Law School Set for Facelift

Law School renovations will add to its ‘eclectic mix of architecture’

At long last, Harvard Law School has found the Northwest Passage.

The uninviting garage that greets visitors to the northwest corner of campus will be replaced with a more picturesque academic complex—if newly-released plans come to fruition.

The new building will serve as a gateway from Everett Street and Mass. Ave. to the heart of the campus, according to one of the complex’s designers, Melissa DelVecchio of Robert A.M. Stern Architects.

The Everett Street Garage won’t be the only building bulldozed in the project. The Wyeth Hall dorm will be demolished to make room for the new kid on the Mass Ave. block.

The blueprint, unveiled last night at a Pound Hall information session, includes large windows and open spaces—meant to bring light in from outside, DelVecchio said.

The Law School campus already boasts several architectural landmarks. H. H. Richardson, a leader of the Romanesque Revival movement, designed Austin Hall in the early 1880s. And Harkness Commons, which opened in 1950, is a creation of Walter Gropius, a pioneer of the Bauhaus School of design,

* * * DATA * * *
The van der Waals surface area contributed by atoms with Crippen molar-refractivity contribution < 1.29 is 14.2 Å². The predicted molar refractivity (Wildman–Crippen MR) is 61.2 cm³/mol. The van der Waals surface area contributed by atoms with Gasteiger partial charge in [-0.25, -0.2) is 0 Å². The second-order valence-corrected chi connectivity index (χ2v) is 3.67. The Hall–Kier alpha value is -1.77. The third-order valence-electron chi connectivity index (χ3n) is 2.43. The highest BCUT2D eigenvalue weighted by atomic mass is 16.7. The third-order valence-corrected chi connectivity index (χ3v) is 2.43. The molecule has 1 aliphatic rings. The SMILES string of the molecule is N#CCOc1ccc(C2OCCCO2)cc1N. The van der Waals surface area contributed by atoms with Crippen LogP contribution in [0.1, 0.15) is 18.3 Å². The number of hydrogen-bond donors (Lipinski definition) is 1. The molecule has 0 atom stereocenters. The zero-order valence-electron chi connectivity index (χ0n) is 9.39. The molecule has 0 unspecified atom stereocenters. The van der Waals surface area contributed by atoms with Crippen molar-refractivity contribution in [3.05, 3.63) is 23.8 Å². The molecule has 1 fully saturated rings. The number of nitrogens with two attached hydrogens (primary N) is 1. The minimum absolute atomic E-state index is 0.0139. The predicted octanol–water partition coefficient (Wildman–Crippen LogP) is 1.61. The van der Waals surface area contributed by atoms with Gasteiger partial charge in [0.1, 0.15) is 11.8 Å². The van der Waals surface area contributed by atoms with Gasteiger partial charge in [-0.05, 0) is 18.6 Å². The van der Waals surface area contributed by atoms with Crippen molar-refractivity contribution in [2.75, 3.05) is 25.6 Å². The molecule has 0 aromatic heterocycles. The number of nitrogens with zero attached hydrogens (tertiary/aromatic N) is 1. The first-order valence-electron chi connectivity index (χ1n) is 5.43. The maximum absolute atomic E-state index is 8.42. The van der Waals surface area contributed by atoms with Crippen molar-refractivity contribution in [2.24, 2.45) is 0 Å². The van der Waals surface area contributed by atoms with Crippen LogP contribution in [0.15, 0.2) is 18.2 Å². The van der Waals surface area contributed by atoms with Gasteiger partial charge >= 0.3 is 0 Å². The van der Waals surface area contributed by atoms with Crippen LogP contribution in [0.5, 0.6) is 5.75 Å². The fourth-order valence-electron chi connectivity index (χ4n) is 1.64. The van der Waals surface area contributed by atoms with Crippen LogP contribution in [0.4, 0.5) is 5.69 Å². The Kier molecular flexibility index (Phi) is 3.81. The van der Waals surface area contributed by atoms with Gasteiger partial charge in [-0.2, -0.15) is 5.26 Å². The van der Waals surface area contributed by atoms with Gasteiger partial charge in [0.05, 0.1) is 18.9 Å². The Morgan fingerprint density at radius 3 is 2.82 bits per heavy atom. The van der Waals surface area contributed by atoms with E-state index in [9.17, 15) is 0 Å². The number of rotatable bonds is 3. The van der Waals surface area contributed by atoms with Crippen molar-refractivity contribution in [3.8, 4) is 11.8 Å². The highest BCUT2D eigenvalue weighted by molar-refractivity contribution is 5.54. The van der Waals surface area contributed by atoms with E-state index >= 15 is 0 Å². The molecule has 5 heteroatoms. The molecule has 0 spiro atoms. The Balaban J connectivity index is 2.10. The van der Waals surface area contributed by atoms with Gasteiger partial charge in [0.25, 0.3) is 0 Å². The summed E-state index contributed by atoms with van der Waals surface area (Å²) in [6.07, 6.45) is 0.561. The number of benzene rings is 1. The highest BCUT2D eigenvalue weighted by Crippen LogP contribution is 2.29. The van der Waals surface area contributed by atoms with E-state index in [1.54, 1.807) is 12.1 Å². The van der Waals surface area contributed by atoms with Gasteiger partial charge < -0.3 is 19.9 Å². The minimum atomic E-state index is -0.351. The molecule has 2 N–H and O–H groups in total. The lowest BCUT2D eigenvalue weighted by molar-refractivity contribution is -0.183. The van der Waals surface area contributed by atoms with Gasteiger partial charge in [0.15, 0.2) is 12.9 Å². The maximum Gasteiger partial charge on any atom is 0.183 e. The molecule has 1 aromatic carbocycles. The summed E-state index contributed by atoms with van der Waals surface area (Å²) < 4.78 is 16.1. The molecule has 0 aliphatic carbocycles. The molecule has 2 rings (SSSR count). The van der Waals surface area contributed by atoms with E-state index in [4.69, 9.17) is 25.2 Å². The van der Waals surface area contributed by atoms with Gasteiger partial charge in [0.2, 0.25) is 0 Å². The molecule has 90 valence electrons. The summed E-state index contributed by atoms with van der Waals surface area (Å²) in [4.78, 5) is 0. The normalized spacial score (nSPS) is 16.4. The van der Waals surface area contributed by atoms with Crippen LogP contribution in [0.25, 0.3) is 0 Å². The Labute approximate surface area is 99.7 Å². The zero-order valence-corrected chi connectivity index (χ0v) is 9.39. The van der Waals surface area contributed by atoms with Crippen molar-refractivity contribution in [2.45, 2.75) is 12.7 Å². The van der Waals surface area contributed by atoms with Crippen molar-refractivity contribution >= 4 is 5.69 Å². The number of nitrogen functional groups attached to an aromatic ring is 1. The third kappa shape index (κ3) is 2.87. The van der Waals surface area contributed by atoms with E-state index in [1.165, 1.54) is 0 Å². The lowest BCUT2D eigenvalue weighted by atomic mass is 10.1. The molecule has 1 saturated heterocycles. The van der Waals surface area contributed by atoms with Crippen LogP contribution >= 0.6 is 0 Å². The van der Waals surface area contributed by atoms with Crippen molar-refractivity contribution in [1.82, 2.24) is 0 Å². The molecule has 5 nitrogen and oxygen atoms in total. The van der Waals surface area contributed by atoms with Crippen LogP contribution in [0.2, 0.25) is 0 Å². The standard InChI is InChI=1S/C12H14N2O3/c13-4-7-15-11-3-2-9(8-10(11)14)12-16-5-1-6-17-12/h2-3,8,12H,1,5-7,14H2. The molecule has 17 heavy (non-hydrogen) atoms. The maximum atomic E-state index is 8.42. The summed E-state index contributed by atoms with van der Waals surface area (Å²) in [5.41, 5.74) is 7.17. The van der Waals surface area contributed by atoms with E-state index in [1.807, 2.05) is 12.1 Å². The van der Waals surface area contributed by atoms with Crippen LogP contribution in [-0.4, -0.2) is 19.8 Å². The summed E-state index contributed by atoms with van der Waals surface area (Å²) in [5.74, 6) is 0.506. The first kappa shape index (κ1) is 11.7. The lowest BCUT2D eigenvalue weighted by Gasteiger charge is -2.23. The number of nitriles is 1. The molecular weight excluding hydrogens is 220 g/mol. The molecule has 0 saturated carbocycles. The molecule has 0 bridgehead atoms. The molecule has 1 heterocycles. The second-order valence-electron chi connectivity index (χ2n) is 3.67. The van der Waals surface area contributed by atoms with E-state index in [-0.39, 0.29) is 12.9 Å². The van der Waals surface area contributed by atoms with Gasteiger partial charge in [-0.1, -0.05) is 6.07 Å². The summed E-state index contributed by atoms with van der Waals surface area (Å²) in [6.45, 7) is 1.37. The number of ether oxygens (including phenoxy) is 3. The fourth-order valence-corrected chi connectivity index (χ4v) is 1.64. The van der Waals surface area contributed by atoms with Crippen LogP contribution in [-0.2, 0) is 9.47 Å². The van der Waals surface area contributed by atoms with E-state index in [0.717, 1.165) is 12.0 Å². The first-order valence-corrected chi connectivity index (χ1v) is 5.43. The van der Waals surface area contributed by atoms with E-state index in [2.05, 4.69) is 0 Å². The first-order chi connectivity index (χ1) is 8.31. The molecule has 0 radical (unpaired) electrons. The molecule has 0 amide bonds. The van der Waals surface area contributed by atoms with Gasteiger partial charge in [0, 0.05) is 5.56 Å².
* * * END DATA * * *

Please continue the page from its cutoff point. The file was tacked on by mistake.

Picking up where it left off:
“The Law School has such an eclectic mix of architecture on it,” DelVecchio said. “It’s hard to add a new building to the mix.”

The academic wing of the new building will contain six classrooms with a 90-person capacity, and a seventh classroom with a capacity of 110. The new building will also provide spaces for student groups that are currently scattered across the Law School campus.

Just two years after the Harkness Commons student center got a $12 million facelift, that building will be modernized again in the current project. The Law School branch of the Coop bookstore, now in Harkness, will be relocated to the planned complex, and a new food services facility will take its place. Harkness’s existing food services space will be renovated as well.

A portion of Pound Hall will be demolished to make room for a new Law School Yard in between Pound, Harkness, and the new building site.

The plan involves uprooting and relocating two wood-frame buildings that are currently next to Wyeth Hall. Local residents had been worried about the buildings’ preservation.

The Law School’s vice dean for physical planning, Daniel Meltzer, said, “I think we have superb architects who have designed a wonderful building for the Law School, particularly for improving the student experience, and for the greater Cambridge community.”

Harvard will seek construction permits from the City of Cambridge in late fall and early winter, according to the University’s director of community relations, Thomas J. Lucey. Construction will likely begin after Commencement, he said.

The proposed design will go before the Cambridge Historical Commission on Nov. 2, according to Harvard’s senior director of community relations, Mary H. Power.

—Staff writer Mathieu D.S. Bouchard can be reached at mdsbouch@fas.harvard